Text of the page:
51 of 52 people found the following review helpful
- Published on Amazon.com
I received advance copies of the Region 1 release and just had to gush about these incredible DVDs.
In October of 1999 the first wave of James Bond 007 Special Editions was released. It was in fact the second time that the series had seen a release on those shiny silver discs having first appeared in the much-maligned "snapper" cases two years earlier. But these special feature laden releases were immediately hailed as setting a new benchmark for back catalog releases of movies on DVD.
Times however have since changed. And the single disc editions that appeared in a set of three waves in 1999 and 2000 now look, at best merely serviceable and at worst wholly inadequate when compared to the bumper releases that have been afforded to the likes of other favorites from the last 40-plus years.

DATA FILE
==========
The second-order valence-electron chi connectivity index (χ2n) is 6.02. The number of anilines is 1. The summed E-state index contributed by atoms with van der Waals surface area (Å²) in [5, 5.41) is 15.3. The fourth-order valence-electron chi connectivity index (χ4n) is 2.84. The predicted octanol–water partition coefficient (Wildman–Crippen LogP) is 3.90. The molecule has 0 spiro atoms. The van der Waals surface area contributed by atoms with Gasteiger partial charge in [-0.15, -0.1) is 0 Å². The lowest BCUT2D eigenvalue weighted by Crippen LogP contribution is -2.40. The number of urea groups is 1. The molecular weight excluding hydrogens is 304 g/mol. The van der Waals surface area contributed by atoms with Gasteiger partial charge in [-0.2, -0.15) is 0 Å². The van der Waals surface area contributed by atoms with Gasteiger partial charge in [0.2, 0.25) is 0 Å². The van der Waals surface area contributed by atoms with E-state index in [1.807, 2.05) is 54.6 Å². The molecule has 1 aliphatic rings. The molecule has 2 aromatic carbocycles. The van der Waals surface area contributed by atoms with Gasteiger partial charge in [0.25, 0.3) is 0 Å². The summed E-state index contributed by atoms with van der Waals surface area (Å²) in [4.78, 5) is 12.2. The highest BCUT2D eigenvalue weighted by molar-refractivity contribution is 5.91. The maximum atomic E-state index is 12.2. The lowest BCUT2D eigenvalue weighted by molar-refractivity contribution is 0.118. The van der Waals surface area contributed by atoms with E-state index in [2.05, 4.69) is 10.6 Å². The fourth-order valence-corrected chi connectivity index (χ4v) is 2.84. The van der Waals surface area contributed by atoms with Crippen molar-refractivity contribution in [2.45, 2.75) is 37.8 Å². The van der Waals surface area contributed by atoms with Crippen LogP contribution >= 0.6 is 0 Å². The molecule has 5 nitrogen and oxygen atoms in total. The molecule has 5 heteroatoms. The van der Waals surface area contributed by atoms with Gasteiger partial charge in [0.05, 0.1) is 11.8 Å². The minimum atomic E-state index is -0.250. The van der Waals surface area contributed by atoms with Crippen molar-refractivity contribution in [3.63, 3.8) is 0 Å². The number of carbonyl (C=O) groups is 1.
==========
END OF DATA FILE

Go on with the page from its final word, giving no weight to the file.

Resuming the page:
So on Tuesday Fox will release the first two of four volumes that are touted as the Ultimate Edition's of all 20 of the movies in the storied franchise. The collection of special features this time around are a virtual embarrassment of riches and each movie has been remastered by the team that oversaw the work on the original Star Wars trilogy - Lowry Digital. The result is so impressive that movies the likes of 1964's "Goldfinger" now look they were made last year instead of over 42 years ago.
John Lowry, who started his career with NASA, spent two and a half years restoring the picture and sound quality on all 20 Bond films, which in total consisted of 42 miles of film. According to information released by the studio the combination of automated computer processing and digital retouching led to the removal of 25 million pieces of dirt and 74,000 "hairs in the gate" in addition to restoring more than 30,000 frames of scratched or torn images.
The difference is most evident in the older movies and when I watched "The Spy Who Loved Me" (for example) I seriously felt like I was watching a new movie - particularly during the demise of the Liparus super tanker.